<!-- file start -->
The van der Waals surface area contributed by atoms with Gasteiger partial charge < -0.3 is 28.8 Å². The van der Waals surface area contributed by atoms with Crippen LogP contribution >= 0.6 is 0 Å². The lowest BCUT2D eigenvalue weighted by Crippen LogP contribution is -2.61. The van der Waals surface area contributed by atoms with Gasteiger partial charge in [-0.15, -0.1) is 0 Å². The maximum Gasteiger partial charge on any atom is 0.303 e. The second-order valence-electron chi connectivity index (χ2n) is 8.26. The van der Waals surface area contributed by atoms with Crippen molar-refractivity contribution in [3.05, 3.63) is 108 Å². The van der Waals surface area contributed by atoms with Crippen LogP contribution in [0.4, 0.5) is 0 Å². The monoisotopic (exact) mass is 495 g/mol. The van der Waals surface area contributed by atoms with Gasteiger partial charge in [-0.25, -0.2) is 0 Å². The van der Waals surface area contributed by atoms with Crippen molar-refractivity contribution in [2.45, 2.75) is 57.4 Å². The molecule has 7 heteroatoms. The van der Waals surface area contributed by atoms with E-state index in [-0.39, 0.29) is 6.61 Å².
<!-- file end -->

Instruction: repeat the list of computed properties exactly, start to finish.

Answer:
The van der Waals surface area contributed by atoms with Gasteiger partial charge < -0.3 is 28.8 Å². The van der Waals surface area contributed by atoms with Crippen LogP contribution >= 0.6 is 0 Å². The lowest BCUT2D eigenvalue weighted by Crippen LogP contribution is -2.61. The van der Waals surface area contributed by atoms with Gasteiger partial charge in [-0.15, -0.1) is 0 Å². The maximum Gasteiger partial charge on any atom is 0.303 e. The second-order valence-electron chi connectivity index (χ2n) is 8.26. The van der Waals surface area contributed by atoms with Crippen molar-refractivity contribution in [3.05, 3.63) is 108 Å². The van der Waals surface area contributed by atoms with Crippen LogP contribution in [0.4, 0.5) is 0 Å². The monoisotopic (exact) mass is 495 g/mol. The van der Waals surface area contributed by atoms with Gasteiger partial charge in [-0.25, -0.2) is 0 Å². The van der Waals surface area contributed by atoms with Crippen molar-refractivity contribution in [2.45, 2.75) is 57.4 Å². The molecule has 7 heteroatoms. The van der Waals surface area contributed by atoms with E-state index in [-0.39, 0.29) is 6.61 Å².